Wednesday, April 11, 2012

Your Goof, My Gain

Over the last year or so, several companies and organizations have managed to embarass themselves in some way online. Social media is still something of a wild west, and even the biggest brands have the potential to really mess up their marketing. One wrong move and the People of The Internet let them have it. Everyone makes mistakes, but an online gaffe seems to have more impact - say or do the wrong thing and your idiocy will be on display for the whole world to mock.

I'm something of an expert when it comes to sticking my foot in my mouth in personal and professional interactions- thought I've gotten a LOT better since my first co-op job in 2007. I've culled my favorite Foot in Online Mouth moments from brands over the past year and siphoned out some lessons we can all learn.

1. Kony 2012- the video and activism campaign to bring Joseph Kony to justice went viral beyond Invisible Children's wildest imaginings - and stirred up global criticism. I'm of the opinion that IC was in the wide-eyed optimist camp and never imagined that their video would become as popular as it did - and were totally unprepared for the questions and backlash that subsequently followed. Their inability to completely answer the questions about the organization and affiliations caused a lot of confusion and diluted their original message - and the leader of the movement pretty much lost his mind. I would, too.

Lesson: For your sanity, vet yourself before everyone else does.
2. General Motors"bikes are lame" campaign- General Motors rolled out a huge ad campaign geared towards college students. The goal: shame bike riding and pedestrian college students into buying a new car. The problem? College students are among the top bike-riding demographic in the country, and the Millenial generation is particularly passionate about environmentalism - and voicing their opinions on the Internet. After thousands of irate college kids and bike supporters told GM how very wrong they were, the car giant sheepishly pulled the campaign - and made lots of apologies to individuals.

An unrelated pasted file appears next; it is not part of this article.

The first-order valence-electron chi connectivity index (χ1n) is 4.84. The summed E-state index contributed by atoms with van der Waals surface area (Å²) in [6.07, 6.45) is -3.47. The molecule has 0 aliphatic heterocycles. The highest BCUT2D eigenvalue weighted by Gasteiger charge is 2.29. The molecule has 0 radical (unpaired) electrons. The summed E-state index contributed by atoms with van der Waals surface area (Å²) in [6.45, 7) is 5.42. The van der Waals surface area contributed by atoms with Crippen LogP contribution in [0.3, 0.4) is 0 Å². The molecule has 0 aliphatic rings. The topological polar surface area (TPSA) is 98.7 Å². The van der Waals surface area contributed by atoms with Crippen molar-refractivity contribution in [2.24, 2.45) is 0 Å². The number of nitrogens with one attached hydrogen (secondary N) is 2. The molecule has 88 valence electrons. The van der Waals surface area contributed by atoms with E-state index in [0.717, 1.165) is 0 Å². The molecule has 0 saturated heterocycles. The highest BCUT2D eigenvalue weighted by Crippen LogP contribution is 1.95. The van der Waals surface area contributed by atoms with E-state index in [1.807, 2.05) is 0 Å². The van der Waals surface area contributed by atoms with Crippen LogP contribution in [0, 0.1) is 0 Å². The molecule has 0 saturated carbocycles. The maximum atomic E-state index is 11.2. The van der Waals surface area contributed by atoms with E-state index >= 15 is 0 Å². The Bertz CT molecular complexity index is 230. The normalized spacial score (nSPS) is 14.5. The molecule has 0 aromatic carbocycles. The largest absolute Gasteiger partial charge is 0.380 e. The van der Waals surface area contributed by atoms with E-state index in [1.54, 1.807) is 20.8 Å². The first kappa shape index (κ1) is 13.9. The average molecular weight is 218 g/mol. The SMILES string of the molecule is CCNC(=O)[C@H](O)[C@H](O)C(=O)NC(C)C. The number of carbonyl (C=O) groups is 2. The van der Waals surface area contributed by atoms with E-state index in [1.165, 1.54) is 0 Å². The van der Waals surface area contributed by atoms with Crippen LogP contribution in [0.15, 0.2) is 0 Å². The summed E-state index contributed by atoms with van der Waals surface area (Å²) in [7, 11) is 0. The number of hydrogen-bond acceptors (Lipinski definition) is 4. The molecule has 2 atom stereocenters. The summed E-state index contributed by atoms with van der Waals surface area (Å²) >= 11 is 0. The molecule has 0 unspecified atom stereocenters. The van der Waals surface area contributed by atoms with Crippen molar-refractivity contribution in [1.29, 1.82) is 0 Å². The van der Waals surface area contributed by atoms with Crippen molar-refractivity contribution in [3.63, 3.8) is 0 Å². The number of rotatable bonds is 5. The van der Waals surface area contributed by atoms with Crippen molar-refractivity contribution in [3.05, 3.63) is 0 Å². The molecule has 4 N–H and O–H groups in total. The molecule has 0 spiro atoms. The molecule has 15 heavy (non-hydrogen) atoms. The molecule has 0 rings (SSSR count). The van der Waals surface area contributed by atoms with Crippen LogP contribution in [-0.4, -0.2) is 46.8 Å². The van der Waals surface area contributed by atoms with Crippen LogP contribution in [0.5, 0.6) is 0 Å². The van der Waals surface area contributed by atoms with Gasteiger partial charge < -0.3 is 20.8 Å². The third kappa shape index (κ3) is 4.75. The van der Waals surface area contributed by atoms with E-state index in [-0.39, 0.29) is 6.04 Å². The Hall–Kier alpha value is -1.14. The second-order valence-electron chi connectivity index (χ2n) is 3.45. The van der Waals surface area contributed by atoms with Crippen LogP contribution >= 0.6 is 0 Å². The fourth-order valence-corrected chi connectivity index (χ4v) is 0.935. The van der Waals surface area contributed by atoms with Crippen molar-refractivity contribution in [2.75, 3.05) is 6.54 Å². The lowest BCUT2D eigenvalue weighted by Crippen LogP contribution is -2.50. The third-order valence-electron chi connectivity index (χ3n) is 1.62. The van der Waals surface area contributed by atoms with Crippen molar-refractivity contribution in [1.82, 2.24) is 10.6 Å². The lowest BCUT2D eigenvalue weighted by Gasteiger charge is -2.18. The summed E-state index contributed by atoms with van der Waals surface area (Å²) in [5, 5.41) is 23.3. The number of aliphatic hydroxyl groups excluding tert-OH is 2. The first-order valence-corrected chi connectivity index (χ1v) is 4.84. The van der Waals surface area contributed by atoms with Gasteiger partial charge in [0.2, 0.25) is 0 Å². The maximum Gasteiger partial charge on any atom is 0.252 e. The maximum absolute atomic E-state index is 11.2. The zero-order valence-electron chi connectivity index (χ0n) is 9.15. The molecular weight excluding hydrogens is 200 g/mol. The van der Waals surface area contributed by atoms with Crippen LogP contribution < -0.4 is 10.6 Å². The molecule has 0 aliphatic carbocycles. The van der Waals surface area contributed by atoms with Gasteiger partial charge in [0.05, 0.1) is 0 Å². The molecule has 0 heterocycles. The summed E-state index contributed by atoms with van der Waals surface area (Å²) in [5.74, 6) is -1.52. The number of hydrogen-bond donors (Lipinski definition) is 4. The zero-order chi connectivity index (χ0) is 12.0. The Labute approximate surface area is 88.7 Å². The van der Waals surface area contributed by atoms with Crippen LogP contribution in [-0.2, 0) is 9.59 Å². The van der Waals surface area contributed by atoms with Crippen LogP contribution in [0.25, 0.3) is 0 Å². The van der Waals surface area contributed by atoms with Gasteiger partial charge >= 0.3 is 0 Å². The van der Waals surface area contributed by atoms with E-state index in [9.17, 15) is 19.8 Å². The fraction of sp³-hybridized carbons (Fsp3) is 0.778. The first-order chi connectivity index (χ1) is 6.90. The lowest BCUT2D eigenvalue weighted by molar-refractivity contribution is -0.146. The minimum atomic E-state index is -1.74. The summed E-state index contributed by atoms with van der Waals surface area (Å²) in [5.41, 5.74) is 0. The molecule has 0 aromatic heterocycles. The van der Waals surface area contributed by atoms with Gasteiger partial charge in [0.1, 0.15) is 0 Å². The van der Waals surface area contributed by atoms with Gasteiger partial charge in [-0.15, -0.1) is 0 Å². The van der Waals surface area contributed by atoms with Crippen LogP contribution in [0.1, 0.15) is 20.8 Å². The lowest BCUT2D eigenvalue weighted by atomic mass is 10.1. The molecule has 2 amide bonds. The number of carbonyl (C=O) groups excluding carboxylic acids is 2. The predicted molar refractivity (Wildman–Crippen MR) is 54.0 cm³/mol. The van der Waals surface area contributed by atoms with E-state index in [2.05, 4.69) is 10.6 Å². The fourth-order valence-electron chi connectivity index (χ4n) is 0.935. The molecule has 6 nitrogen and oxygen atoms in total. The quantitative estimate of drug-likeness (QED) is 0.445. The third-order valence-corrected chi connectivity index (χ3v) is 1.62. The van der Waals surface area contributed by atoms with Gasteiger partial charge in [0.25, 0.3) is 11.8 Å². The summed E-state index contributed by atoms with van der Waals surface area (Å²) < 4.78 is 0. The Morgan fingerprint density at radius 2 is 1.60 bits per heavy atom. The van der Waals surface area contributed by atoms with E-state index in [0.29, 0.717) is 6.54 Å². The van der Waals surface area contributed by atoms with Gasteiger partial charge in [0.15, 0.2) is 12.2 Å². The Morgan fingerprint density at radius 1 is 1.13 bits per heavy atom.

(picture source)

Lesson: Get outside opinions of your work before displaying it to the public - ESPECIALLY from your target demographic.
3. Chapstick - Chapstick's social ad campaign featured the above image. Someone online didn't like the prominence of the girl's booty in the air and wrote a comment on Chapstick's Facebook wall letting them know. Instead of responding to the message, the admins for the page deleted it. Other people also wrote on Chapstick's wall voicing their opinions about the ad - those got deleted, too. The sticking point is that the campaign hinged on one sentence:
"Be heard at" - Pretty soon people were posting so much that the admins couldn't keep up with deleting all the comments. The message ran away from them, and they posted a half-hearted apology without actually admitting they'd done anything wrong. (picture source)

Own your mistakes - don't hide from critics. They won't go away.
4. Tidy Cat- a bit closer to home, Tidy Cat recently retracted an ad campaign that was directed at the Over-the-Rhine neighborhood. As part of their NoMorePU #lifestinks campaign, the kitty litter manufacturers posted a billboard: "You're so over Over-the-Rhine. #lifestinks" - The marketing team meant the joke to be directed towards the view of OTR from 10-15 years ago - a scary ghetto that no one would want to visit. Apparently they missed the memo that the neighborhood is in the midst of a renaissance, with new trendy businesses, arts groups, and a VERY passionate fan club. Word spread and Twitter revolted - taking Tidy Cat to task over their ignorance. The billboard was gone in less than three days. (picture source: Noel Prows)

Lesson: Do your homework! A city-specific ad + outdated opinions = very pissed off Cincinnati.

Maybe these lessons are obvious (they weren't to the big guys), but as more and more attention is focused in the digital realm, a haphazard or half-assed attempt at marketing online just isn't going to cut it.

Did I miss any?